Gonzalez continued the push forward in the 11th round and they closed the show in the 12th with a close frame filled with toe-to-toe action. Estrada landed 29 of 81 punches in the final round, both of his fight highs, and Gonzalez landed 25 of 76 punches, his second-best effort other than the ninth round.

“We’re in an age where the big fights aren’t happening and these guys have done it three times. Another sensational fight,” Matchroom Boxing promoter Eddie Hearn said.

Overall, Estrada landed 217 of 778 punches (28 percent) and Gonzalez landed 201 of 732 (28 percent). Estrada also outlanded Gonzalez 62-31 in body shots.

“I made sure that I counter punched him,” Estrada said. “I threw a lot of punches and utilized the preparation that I did with my excellent team.”

They first fought in 2012 in Los Angeles, where Gonzalez outpointed Estrada in a rousing battle to retain the WBA junior flyweight title in a fight for which Estrada had come down in weight for the opportunity and has said for years the weight loss was a big factor in his defeat.

They finally met again in March 2021 in Dallas to unify two junior bantamweight titles as well as for 115-pound division supremacy. It an extraordinary fight that Estrada won by highly controversial split decision – judge Carlos Sucre was suspended by the WBA for his outrageous 117-111 scorecard in Estrada’s favor — in a slugfest that surely would have won fight of the year honors had it not been for the dramatic and historic instant classic third heavyweight championship fight between Tyson Fury and Deontay Wilder.

As well as the friendly rivals know each other from all their rounds together, Gonzalez said he began slowly because “I was seeing what he had. What’s important is we gave a great fight for the public and we came out in good health. Thank you to everyone. All fights are different and all fights are difficult and I think this was the most difficult one. We did what we could”

Will Their Be A Fourth Fight?

Both said before the fight, which was twice postponed because each man had come down with Covid-19, that they would be open to a fourth installment. Nothing had changed after the fight.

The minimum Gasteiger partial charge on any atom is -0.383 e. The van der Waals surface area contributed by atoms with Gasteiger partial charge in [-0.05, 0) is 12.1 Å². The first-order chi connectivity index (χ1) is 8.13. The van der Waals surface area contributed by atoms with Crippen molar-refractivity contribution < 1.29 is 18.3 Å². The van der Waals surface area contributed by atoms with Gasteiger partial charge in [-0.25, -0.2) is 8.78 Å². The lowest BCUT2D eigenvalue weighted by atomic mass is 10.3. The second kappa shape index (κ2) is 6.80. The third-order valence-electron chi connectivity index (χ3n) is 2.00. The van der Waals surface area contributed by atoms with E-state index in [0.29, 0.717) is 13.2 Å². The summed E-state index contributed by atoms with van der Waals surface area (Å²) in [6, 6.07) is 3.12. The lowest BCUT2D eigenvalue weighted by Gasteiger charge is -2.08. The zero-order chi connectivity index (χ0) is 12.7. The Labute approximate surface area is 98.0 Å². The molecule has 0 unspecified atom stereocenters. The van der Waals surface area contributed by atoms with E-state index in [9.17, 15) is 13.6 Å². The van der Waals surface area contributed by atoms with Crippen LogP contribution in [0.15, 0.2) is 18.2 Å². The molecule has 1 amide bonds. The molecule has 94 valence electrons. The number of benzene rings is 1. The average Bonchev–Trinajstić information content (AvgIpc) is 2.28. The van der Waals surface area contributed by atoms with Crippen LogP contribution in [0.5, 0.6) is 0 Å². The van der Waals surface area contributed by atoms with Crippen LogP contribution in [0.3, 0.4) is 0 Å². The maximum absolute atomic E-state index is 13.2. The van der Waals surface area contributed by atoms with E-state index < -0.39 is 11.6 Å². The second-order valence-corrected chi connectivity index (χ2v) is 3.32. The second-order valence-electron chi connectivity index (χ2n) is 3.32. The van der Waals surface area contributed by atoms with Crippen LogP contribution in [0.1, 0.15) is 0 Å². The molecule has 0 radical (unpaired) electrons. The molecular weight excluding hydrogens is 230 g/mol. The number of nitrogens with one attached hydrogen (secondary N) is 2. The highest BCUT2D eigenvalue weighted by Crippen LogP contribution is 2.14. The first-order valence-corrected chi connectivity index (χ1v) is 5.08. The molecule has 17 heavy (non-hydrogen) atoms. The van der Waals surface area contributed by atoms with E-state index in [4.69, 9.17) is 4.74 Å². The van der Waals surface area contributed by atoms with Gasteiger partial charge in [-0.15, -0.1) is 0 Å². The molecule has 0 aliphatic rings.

“If he wants the fourth fight I think we can do it,” Estrada said. “First, I’m going to rest with my family and get through the holidays, but I do believe Roman deserves a fourth fight.”

As for Gonzalez, he said he would consider it but he also said he might think about retirement.

“Well, as long as they pay well, of course. That’s what we’re here for,” Gonzalez said of a possible fourth fight.
But as far as continuing his career at all, fourth fight or not, he said he was unsure.

“I don’t know yet. I’m gonna talk about it with my family,” he said. “My kids are the most important thing. That’s what I have to take into consideration.”

Hearn said he would be interested in putting on a fourth fight if it is what the boxers want, but he also said he has interest in matching Estrada with WBC flyweight titlist Julio Cesar Martinez (19-2, 14 KOs), who retained his title by majority decision over Samuel Carmona in the co-feature but had been decisively outpointed by Gonzalez at junior bantamweight in a non-title fight in March.

“I think there’s a possibility of No. 4,” Hearn said. “I think Julio Cesar Martinez against Estrada is a great fight for Mexico as well. I think this man (Estrada) is a pound-for-pound great and a future Hall of Famer. He’ll have a nice rest and we’ll see what’s next.”

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A veteran broadcaster of over 25 years, T.J. has been a fight fan longer than that! He’s the host of the “Big Fight Weekend” podcast and will go “toe to toe” with anyone who thinks that Marvin Hagler beat Sugar Ray Leonard or that Tyson, Lennox Lewis or Deontay Wilder could have beaten Ali!